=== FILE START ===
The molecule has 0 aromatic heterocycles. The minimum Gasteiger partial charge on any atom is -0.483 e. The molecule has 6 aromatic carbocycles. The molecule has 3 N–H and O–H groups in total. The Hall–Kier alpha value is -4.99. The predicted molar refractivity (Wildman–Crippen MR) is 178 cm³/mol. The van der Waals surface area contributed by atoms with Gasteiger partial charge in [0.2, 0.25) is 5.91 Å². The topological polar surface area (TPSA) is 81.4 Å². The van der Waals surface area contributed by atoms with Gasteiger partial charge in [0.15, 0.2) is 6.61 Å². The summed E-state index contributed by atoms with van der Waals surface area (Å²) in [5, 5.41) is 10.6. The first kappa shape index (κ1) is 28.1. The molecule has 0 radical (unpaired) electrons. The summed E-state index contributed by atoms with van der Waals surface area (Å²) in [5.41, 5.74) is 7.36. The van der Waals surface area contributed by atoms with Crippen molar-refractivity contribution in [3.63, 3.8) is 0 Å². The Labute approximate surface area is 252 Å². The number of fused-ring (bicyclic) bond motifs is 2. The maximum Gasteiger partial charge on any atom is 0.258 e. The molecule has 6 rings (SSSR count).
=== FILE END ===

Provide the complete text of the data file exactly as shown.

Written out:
The molecule has 0 aromatic heterocycles. The minimum Gasteiger partial charge on any atom is -0.483 e. The molecule has 6 aromatic carbocycles. The molecule has 3 N–H and O–H groups in total. The Hall–Kier alpha value is -4.99. The predicted molar refractivity (Wildman–Crippen MR) is 178 cm³/mol. The van der Waals surface area contributed by atoms with Gasteiger partial charge in [0.2, 0.25) is 5.91 Å². The topological polar surface area (TPSA) is 81.4 Å². The van der Waals surface area contributed by atoms with Gasteiger partial charge in [0.15, 0.2) is 6.61 Å². The summed E-state index contributed by atoms with van der Waals surface area (Å²) in [5, 5.41) is 10.6. The first kappa shape index (κ1) is 28.1. The molecule has 0 radical (unpaired) electrons. The summed E-state index contributed by atoms with van der Waals surface area (Å²) in [5.41, 5.74) is 7.36. The van der Waals surface area contributed by atoms with Crippen molar-refractivity contribution in [3.63, 3.8) is 0 Å². The Labute approximate surface area is 252 Å². The number of fused-ring (bicyclic) bond motifs is 2. The maximum Gasteiger partial charge on any atom is 0.258 e. The molecule has 6 rings (SSSR count).